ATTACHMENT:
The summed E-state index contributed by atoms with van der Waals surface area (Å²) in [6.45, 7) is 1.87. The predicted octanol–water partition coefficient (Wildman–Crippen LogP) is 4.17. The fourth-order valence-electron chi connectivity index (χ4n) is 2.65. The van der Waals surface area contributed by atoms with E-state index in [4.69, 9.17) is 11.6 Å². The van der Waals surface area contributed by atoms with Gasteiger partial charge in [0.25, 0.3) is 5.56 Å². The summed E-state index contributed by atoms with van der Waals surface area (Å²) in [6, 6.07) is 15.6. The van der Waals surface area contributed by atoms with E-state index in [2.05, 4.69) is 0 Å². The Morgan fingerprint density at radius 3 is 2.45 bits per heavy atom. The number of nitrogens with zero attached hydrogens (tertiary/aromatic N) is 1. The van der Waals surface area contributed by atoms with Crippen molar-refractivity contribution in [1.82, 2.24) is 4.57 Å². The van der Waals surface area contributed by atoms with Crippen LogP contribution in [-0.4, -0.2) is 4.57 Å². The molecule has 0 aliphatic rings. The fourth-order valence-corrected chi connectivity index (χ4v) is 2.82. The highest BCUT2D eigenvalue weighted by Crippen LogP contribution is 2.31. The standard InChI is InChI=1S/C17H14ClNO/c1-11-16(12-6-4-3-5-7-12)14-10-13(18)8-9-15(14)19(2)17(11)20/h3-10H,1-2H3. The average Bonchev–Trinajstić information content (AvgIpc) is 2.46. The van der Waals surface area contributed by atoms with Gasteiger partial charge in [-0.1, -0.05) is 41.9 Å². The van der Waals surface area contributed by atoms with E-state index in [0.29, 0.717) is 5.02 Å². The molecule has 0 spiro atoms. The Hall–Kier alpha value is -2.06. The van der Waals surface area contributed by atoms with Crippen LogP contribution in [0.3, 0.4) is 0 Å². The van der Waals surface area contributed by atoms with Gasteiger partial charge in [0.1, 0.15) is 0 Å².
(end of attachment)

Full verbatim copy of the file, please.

The summed E-state index contributed by atoms with van der Waals surface area (Å²) in [6.45, 7) is 1.87. The predicted octanol–water partition coefficient (Wildman–Crippen LogP) is 4.17. The fourth-order valence-electron chi connectivity index (χ4n) is 2.65. The van der Waals surface area contributed by atoms with E-state index in [4.69, 9.17) is 11.6 Å². The van der Waals surface area contributed by atoms with Gasteiger partial charge in [0.25, 0.3) is 5.56 Å². The summed E-state index contributed by atoms with van der Waals surface area (Å²) in [6, 6.07) is 15.6. The van der Waals surface area contributed by atoms with E-state index in [2.05, 4.69) is 0 Å². The Morgan fingerprint density at radius 3 is 2.45 bits per heavy atom. The number of nitrogens with zero attached hydrogens (tertiary/aromatic N) is 1. The van der Waals surface area contributed by atoms with Crippen molar-refractivity contribution in [1.82, 2.24) is 4.57 Å². The van der Waals surface area contributed by atoms with Crippen LogP contribution in [-0.4, -0.2) is 4.57 Å². The molecule has 0 aliphatic rings. The fourth-order valence-corrected chi connectivity index (χ4v) is 2.82. The highest BCUT2D eigenvalue weighted by Crippen LogP contribution is 2.31. The standard InChI is InChI=1S/C17H14ClNO/c1-11-16(12-6-4-3-5-7-12)14-10-13(18)8-9-15(14)19(2)17(11)20/h3-10H,1-2H3. The average Bonchev–Trinajstić information content (AvgIpc) is 2.46. The van der Waals surface area contributed by atoms with Gasteiger partial charge in [-0.1, -0.05) is 41.9 Å². The van der Waals surface area contributed by atoms with E-state index in [0.29, 0.717) is 5.02 Å². The molecule has 0 spiro atoms. The Hall–Kier alpha value is -2.06. The van der Waals surface area contributed by atoms with Crippen LogP contribution in [0.3, 0.4) is 0 Å². The van der Waals surface area contributed by atoms with Gasteiger partial charge in [0.1, 0.15) is 0 Å².